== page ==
Wednesday, October 08, 2014

Gen X parenting: Everything new is old again

Going down the clickhole again...

I saw a piece on the Washington Post site about being a Gen X parent and straddling that divide between the pre-internet/social media era and now in regards to raising children.

As a parent (albeit of an infant) who is technically of that generation, I had a few thoughts (which somehow I found a few moments to compose).

The author started by mentioning when she takes a carpool of adolescents to school each morning she points out a river by the road, trying to get the kids to look at nature, and how they all just look at their phones. She uses that to frame the larger topic of how her generation are pioneers in dealing with child rearing that is so drastically different than how they were raised, before any of this high tech world was ubiquitous.

While I see her point, the piece suffers from a bit of solipsism (although I get the feeling the writer is aware of that), carrying an implication that not having a foundation for dealing with Facebook, etc., is somehow dramatically more difficult than anything parents have faced with previous generations. It somewhat blithely ignores the reality that every generation of parents (at least over the past century) has had something come up that their kids had which they didn't back when they were children.

The only unique aspect of the scenario at hand is that Gen Xers are now the ones looking at the their offspring and having that "what is wrong with kids today?" reaction—just as every generation of parents before them did.

I'm not pretending it's easy to figure out how to navigate a very scary online world and what it can do to manipulate or endanger those whose brains haven't fully formed (especially what they will do without thinking that could come back to bite them later). Social media certainly exploits teens inherent narcissism but it's not as though it made the teens narcissistic.

But as has come to pass with every societal change that parents had to figure out in the past this won't be what brings society down. Kids will do stupid things with their phones just as kids did stupid things with whatever they had in the past. But they'll grow up and (with any luck) wise up and then when they have children they'll encounter situations for which their experiences leave them unprepared.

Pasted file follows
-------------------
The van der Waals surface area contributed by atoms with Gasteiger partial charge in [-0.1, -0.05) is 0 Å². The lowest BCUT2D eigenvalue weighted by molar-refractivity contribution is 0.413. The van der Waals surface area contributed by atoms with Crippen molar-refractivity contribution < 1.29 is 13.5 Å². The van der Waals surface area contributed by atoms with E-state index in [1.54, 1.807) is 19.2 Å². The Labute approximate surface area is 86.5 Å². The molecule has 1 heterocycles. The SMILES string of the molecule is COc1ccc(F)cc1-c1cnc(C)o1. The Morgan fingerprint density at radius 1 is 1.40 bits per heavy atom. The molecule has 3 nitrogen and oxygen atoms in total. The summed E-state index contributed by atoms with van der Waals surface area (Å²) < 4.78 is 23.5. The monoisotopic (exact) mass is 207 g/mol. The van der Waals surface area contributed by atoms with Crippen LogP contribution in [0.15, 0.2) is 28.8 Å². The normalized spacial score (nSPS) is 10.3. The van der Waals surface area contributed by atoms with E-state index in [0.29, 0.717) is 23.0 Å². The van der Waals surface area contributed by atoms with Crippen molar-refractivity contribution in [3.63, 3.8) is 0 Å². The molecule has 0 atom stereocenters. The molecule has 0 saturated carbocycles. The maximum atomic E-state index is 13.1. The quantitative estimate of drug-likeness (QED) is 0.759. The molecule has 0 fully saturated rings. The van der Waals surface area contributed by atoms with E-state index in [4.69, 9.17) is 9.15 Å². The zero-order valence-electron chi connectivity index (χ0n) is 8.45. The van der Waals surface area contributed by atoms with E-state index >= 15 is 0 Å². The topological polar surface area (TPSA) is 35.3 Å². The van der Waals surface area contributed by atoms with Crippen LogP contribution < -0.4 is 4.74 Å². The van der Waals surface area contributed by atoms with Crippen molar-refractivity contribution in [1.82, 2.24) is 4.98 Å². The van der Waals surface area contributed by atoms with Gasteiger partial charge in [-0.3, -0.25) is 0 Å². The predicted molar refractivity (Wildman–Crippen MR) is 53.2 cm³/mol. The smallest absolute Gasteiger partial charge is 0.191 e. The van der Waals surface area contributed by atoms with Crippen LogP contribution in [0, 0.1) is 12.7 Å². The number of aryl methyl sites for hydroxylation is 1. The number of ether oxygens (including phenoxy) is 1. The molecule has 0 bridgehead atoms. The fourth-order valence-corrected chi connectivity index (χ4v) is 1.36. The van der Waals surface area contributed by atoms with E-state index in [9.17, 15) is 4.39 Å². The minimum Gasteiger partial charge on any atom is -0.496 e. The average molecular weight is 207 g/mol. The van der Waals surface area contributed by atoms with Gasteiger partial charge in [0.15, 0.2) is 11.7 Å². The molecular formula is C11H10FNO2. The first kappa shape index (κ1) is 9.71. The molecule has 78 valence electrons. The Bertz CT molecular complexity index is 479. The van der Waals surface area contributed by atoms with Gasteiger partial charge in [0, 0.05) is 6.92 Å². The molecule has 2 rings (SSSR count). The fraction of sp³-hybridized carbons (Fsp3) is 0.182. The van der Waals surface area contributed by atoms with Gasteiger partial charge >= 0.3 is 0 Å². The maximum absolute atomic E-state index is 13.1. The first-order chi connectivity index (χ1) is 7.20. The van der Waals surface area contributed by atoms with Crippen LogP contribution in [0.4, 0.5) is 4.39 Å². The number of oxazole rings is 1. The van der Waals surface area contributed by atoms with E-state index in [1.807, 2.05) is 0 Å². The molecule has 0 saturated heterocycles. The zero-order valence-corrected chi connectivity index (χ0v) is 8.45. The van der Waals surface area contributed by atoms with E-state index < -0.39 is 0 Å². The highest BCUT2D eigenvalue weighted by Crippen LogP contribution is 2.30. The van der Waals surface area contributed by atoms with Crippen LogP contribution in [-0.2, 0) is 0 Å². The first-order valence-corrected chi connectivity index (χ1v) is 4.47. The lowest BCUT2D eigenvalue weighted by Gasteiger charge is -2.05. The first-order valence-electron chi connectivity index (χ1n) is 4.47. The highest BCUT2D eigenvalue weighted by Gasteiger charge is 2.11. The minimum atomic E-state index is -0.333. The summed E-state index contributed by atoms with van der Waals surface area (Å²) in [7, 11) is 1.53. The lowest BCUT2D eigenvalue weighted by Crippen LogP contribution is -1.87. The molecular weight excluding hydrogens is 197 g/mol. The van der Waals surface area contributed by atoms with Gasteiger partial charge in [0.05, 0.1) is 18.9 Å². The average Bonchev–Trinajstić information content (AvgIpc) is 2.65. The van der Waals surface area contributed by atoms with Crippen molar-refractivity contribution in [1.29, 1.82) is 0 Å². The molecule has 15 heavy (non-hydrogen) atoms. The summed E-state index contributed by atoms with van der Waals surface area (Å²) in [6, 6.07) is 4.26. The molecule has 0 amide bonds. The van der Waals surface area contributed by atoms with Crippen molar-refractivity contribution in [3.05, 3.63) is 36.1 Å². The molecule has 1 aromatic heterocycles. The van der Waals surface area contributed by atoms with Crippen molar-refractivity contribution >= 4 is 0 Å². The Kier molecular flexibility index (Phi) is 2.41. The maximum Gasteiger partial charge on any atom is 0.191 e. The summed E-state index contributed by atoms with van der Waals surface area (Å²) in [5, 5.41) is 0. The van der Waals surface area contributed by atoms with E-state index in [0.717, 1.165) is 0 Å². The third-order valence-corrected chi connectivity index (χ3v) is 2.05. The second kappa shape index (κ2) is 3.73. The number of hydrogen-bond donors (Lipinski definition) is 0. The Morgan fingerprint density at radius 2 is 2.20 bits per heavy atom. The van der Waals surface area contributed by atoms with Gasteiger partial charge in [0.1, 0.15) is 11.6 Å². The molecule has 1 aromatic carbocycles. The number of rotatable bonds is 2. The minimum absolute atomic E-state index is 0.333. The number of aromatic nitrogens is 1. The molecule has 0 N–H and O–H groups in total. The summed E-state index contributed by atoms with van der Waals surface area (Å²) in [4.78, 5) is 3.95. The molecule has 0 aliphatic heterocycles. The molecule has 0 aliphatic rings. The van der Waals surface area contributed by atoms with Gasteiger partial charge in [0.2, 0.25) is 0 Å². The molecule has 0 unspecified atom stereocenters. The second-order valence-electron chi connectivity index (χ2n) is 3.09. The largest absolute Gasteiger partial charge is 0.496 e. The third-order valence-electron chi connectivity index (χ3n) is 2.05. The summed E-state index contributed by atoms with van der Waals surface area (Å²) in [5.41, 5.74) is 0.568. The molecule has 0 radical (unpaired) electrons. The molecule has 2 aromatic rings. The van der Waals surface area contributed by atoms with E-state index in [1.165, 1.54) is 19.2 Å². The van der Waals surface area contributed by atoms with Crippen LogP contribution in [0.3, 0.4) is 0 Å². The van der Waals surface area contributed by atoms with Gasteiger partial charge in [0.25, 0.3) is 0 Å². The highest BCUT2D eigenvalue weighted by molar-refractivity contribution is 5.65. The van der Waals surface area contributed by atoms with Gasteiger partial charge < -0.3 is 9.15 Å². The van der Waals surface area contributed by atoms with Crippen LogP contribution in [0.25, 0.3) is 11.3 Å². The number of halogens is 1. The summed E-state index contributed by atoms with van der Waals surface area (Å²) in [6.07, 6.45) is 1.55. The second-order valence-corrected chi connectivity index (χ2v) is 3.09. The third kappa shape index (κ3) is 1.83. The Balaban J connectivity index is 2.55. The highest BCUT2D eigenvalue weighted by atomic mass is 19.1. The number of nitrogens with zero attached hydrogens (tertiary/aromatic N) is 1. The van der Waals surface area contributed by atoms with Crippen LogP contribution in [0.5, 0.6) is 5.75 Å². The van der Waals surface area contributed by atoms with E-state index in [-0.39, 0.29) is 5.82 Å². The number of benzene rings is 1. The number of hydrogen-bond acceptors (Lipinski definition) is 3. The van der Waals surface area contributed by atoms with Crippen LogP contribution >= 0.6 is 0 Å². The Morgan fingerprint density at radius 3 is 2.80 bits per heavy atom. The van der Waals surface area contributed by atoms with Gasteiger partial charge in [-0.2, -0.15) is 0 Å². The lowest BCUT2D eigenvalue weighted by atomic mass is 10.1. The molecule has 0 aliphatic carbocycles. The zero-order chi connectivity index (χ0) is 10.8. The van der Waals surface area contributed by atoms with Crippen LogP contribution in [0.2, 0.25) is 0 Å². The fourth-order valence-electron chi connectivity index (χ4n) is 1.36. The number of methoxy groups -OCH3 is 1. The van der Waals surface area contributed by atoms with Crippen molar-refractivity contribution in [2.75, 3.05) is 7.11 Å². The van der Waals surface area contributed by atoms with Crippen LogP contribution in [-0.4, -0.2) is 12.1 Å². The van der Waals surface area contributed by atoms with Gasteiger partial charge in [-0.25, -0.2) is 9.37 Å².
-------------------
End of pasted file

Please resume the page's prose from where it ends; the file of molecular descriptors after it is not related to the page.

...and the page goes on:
The author implies her kids will have it easier because they grew up with this tech, but that's only from the short-sighted perspective ignoring that the internet wasn't the first parental hurdle and it won't be the last. She also puts the gauze of nostalgia pretty heavy on things from her youth when one had to actually talk to others.

I think it's na├»ve to believe that if smart phones existed twenty years ago that Gen X wouldn't have responded exactly the same way Millennials do… especially when you look at parents these days and see them staring at the screen in their hand.

In the old days we had to talk; we didn't have other options.

Social media and devices are merely the latest manifestation of a longstanding issue parents have faced. However, as each generation reproduces and has to put up with teens they get to enjoy the same petty benefit middle age offers: being able to tell those young people tales of "back in my day" (and pretend it sounds any less ridiculous than when their parents did the same to them).

Now everyone get off the internet and go outside. Once the ozone layer has completely depleted and we don't get to do that anymore then parents will really have a challenge, so let's enjoy our quaint current iteration in the cycle of parenting issues by taking a respite in the out of doors while we still can.

Or check Facebook. You could do that too (and probably will).

I'm going to check on my infant son and take some solace in the belief by the time he's old enough to want to use devices that society will have better come to grips with its relationship with devices and the online world.

So, in a decade or so, look for an essay from me lamenting not knowing how to keep him off whatever the technological advance of that time proves to be. (My guess is it'll be easy to get: it will be beamed directly into your brain.)


The comments on that Washington post piece, as one could anticipate, devolve immediately into generational jabs between Baby Boomers and Gen Xers.

Clearly we may need to worry about how adults who didn't grow up with the internet are interacting with it—perhaps more so than we need to worry about the young coming to grips with it when they've not known anything else. We stress to children the importance of being civil to each other, but grown-ups seem to operate outside of that much of the time.

Claiming adults of either generation are "fully developed" may be a stretch, at least the way many conduct themselves in the online world.

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